existing  local file, presumably for sending to the 
server.  On some  systems, the client writer or 
administrator might want to  restrict the selection of 
such files to the current directory  (ie. not allow 
paths in the filename to prevent sending   things like 
password files).


The n responses harvested from the user are sent on to 
the  server as the first n lines in the dataBlock.  
There can only be one file sent, and it will be the 
remainder of  the dataBlock if any. If there is an 
AskL the responce is returned with a count of the 
number of lines entered by the user on a line by 
itself, followed by the lines entered by the user.


Gopher was originally designed as an essentially 
anonymous  document retrieval protocol to facilitate 
easy access to  information rather than limited 
access.  Various kinds of  restrictive mechanisms have 
been implemented at the server  end (for example, 
access restriction by source IP address);  however if 
you have sensitive information, we emphasize that 
putting it under a  Gopher's nose is not a good idea.




The folks with a hirsute tendency will have noticed 
that all  these interactions  are static rather than 
truly dynamic and  interactive.  In other words, the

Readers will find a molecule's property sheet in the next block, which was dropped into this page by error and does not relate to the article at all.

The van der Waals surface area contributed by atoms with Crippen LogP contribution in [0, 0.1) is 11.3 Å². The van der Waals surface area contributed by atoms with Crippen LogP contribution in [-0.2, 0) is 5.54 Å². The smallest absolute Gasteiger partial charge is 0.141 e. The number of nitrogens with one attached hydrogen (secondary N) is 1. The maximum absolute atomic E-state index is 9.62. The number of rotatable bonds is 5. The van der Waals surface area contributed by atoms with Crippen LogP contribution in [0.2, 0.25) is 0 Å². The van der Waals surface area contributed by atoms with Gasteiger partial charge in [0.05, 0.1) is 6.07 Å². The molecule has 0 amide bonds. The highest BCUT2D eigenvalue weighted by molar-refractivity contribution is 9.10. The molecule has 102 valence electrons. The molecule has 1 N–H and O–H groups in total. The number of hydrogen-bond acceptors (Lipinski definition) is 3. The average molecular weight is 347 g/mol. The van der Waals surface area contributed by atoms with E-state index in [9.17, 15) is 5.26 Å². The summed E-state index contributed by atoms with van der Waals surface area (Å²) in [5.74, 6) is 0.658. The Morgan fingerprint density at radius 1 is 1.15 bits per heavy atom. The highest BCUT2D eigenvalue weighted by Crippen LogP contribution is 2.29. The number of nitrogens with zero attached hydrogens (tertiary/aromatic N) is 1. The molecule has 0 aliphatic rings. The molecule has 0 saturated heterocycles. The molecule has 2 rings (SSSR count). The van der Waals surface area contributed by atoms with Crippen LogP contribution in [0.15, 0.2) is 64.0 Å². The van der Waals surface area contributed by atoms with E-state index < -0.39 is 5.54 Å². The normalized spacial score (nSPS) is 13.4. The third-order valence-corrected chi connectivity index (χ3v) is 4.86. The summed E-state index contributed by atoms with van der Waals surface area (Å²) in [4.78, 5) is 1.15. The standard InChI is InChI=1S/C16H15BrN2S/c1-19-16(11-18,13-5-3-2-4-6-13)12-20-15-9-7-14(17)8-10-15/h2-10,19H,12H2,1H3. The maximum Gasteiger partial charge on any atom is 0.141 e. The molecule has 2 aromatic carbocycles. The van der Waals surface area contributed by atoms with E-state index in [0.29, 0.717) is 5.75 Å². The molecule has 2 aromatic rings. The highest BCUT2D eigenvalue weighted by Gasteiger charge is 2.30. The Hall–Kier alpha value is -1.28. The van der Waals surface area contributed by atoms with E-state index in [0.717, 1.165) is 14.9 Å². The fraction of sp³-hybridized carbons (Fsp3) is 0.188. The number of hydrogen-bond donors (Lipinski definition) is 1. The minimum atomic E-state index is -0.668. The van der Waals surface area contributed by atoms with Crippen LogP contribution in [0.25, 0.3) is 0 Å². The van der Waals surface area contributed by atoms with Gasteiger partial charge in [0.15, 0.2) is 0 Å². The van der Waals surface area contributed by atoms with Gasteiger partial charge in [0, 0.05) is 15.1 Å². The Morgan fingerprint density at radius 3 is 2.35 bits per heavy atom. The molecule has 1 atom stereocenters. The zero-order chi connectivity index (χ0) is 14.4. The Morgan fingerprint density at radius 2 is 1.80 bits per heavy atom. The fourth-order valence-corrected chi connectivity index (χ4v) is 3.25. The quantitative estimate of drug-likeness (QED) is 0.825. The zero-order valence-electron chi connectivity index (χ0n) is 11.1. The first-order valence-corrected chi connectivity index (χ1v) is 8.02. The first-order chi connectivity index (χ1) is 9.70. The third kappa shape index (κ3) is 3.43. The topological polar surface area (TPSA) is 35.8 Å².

server cannot ask different questions in response to 
different answers.   +ASK does not constitute a  
scripting language by any  means.


To do "true" scripting, we have to do one of two 
things


1.  Write a full language parser/interpreter into 
clients.  The server loads a whole script into the 
client's brain, and the client  "runs" it.   This 
rather grossly violates the spirit of  simplicity in 
cross-platform gopher implementation.   However, when 
and if a standard scripting language is  adopted, 
there will be room for it in a SCRIPT attribute block.


2.  Client enters a complex back-and-forth transaction 
with  the server. This requires the server, client, or 
both to  save rather a lot of state.  NOPE!  Server 
saving state  means holding open a connection or 
(worse) the server retaining tokens between 
connections.  Client saving state  means the server 
has an even worse job to do.


As Opus the Penguin would say:  a Hairball.



2.9	Gopher+ Pictures, Sounds, Movies.


A lot of folks need ability to retrieve and display  
pictures, but there is no real consensus on ONE format 
for these pictures.  We don't want to define a type 
character for every oddball  picture type.  Gopher+ 
handles Pictures, Movies, and Sounds  by defining 
three item types: ":" for bitmap images, ";" for  
movies, and "<" for sounds (originally I, M, and S 
were suggested, but they  were informally in use in 
other ways; the only thing magic   about ":", ";", and 
"<", is that they are the first  characters after '9')  


Note that there is NO default format  for Pictures, 
Movies and Sounds; the specific format of the image, 
movie, or sound  must be gleaned from the +VIEWS